Clovis Maksoud, pillar of the Arab-American community, dies at age 90

Sunday 22/05/2016

Washington - Clovis Maksoud, one of the most thoughtful and influential Arab-Amer­ican personalities, has died in Washington.
Maksoud lived many lives in his 90 years: journalist, scholar, dip­lomat and activist. He was born in Oklahoma to Lebanese immigrant parents but was raised in Lebanon and educated at the American Uni­versity in Beirut (AUB). He was a US citizen who served as a diplo­mat for the Arab League, including as the League’s chief representa­tive to the United States and the United Nations from 1979-90.
He was senior editor of Cairo’s al-Ahram newspaper and later chief editor of Beirut’s An-Nahar Weekly, as well as a scholar who wrote several books and served as director of the Center for the Glob­al South at American University in Washington DC.
In addition to his degree from AUB, Maksoud had a law degree from George Washington Univer­sity in the US capital and also stud­ied at Oxford University in Britain.
Maksoud was an outspoken and principled activist on behalf of Arab nationalism, Palestin­ian rights and non-alignment. He fought tirelessly for Arab unity and resigned as the Arab League’s US and UN representative following the 1990 Iraqi invasion of Kuwait. In his resignation letter, he wrote: “The Arab house has fallen on itself and the conflicts have sub­merged our shared priorities.”
He criticised Iraq for invading Kuwait but also criticised Saudi Arabia for summoning foreign in­tervention to oust Iraq instead of pursuing “an Arab solution”. He viewed disunity, extremism and sectarianism as the greatest threats to the Arab world.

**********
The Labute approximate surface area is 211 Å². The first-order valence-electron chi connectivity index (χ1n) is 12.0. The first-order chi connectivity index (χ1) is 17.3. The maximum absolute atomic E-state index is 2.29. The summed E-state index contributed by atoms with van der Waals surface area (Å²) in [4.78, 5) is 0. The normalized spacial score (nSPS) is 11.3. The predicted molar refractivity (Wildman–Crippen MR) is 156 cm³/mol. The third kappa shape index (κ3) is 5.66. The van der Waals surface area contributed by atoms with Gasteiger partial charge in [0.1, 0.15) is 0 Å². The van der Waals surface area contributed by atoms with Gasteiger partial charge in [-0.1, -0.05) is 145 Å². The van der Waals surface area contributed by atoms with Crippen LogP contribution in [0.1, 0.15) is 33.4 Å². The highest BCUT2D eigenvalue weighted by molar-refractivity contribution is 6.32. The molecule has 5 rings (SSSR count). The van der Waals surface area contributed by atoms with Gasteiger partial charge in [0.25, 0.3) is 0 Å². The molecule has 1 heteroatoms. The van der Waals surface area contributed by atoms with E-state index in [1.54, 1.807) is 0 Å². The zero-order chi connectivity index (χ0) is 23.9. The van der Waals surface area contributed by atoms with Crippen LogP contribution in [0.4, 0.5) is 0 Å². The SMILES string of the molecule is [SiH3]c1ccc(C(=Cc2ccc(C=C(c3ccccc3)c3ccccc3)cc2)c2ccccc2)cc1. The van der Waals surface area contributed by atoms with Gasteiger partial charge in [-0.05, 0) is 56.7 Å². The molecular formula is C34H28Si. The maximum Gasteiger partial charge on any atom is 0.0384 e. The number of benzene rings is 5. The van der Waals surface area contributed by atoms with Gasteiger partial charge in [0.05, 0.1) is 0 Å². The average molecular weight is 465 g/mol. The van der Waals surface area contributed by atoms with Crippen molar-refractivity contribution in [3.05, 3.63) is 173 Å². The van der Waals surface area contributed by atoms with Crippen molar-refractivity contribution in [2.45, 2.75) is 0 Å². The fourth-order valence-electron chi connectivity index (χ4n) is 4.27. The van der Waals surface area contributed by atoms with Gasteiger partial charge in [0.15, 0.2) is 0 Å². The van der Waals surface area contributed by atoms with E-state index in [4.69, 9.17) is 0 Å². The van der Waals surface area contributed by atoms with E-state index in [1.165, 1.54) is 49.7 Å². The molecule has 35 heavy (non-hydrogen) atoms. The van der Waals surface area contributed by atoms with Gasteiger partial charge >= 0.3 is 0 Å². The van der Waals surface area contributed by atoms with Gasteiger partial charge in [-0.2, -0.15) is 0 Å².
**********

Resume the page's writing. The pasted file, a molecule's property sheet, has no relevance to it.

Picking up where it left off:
Maksoud’s activism was not lim­ited to issues related to the Arab world. A true global citizen, he wrote about and convened schol­arly conferences on the environ­ment, human rights, economic de­velopment, population growth and disarmament.
However, his commitment to Palestinian rights and justice re­mained a driving force in his life and work. “Palestine is the anvil of our souls,” he once said. After he resigned from the Arab League, he regularly lamented that Arab disu­nity came at the expense of Pales­tinian rights.
Maksoud continued to write and give speeches until his death from a brain aneurysm. In October 2014, he addressed an audience in Dear­born, Michigan, upon the release of his memoir, From the Corners of Memory. Maksoud said religion cannot replace nationalism as the leading ideology of the Arab world. “When political Islam considers it­self the alternative to Arab nation­alism, it loses its sense of direction; it loses its compass,” he said.
He said the Arab world needs diversity and that different reli­gious groups should be able to live together, not simply coexist. Sec­tarianism, he warned, would have “devastating” effects.
He recounted a conversation he once had with Rached Ghan­nouchi, leader of Tunisia’s Islamist Ennahda Party. Islamic values, he told Ghannouchi, cannot be a re­placement for nationalism.
Maksoud struggled near the end of his life to remain optimistic in the face of what he saw happen­ing in the Arab world but he never gave up hope: “We as Arabs are ex­periencing a resignation from hope and we are almost submitting our­selves to despair,” said Maksoud in his Dearborn address. “We will not resign despite all the negatives we are facing.”